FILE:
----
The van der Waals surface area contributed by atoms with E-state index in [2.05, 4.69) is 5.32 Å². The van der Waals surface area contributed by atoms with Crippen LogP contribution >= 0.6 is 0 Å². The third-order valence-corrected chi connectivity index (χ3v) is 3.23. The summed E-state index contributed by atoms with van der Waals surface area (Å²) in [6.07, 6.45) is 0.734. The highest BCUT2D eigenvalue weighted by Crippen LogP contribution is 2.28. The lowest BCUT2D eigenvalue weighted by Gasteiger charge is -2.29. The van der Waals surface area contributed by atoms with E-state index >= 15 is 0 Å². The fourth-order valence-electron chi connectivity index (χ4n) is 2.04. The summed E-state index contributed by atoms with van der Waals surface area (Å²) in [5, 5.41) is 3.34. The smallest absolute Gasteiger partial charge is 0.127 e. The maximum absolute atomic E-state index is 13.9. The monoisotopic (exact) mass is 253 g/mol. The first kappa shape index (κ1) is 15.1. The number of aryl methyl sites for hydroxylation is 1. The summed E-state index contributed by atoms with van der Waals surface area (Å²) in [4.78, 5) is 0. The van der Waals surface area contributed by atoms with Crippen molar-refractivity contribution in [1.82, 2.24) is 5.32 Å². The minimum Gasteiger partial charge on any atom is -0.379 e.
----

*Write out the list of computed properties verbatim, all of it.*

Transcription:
The van der Waals surface area contributed by atoms with E-state index in [2.05, 4.69) is 5.32 Å². The van der Waals surface area contributed by atoms with Crippen LogP contribution >= 0.6 is 0 Å². The third-order valence-corrected chi connectivity index (χ3v) is 3.23. The summed E-state index contributed by atoms with van der Waals surface area (Å²) in [6.07, 6.45) is 0.734. The highest BCUT2D eigenvalue weighted by Crippen LogP contribution is 2.28. The lowest BCUT2D eigenvalue weighted by Gasteiger charge is -2.29. The van der Waals surface area contributed by atoms with E-state index >= 15 is 0 Å². The fourth-order valence-electron chi connectivity index (χ4n) is 2.04. The summed E-state index contributed by atoms with van der Waals surface area (Å²) in [5, 5.41) is 3.34. The smallest absolute Gasteiger partial charge is 0.127 e. The maximum absolute atomic E-state index is 13.9. The monoisotopic (exact) mass is 253 g/mol. The first kappa shape index (κ1) is 15.1. The number of aryl methyl sites for hydroxylation is 1. The summed E-state index contributed by atoms with van der Waals surface area (Å²) in [4.78, 5) is 0. The van der Waals surface area contributed by atoms with Crippen molar-refractivity contribution in [1.82, 2.24) is 5.32 Å². The minimum Gasteiger partial charge on any atom is -0.379 e.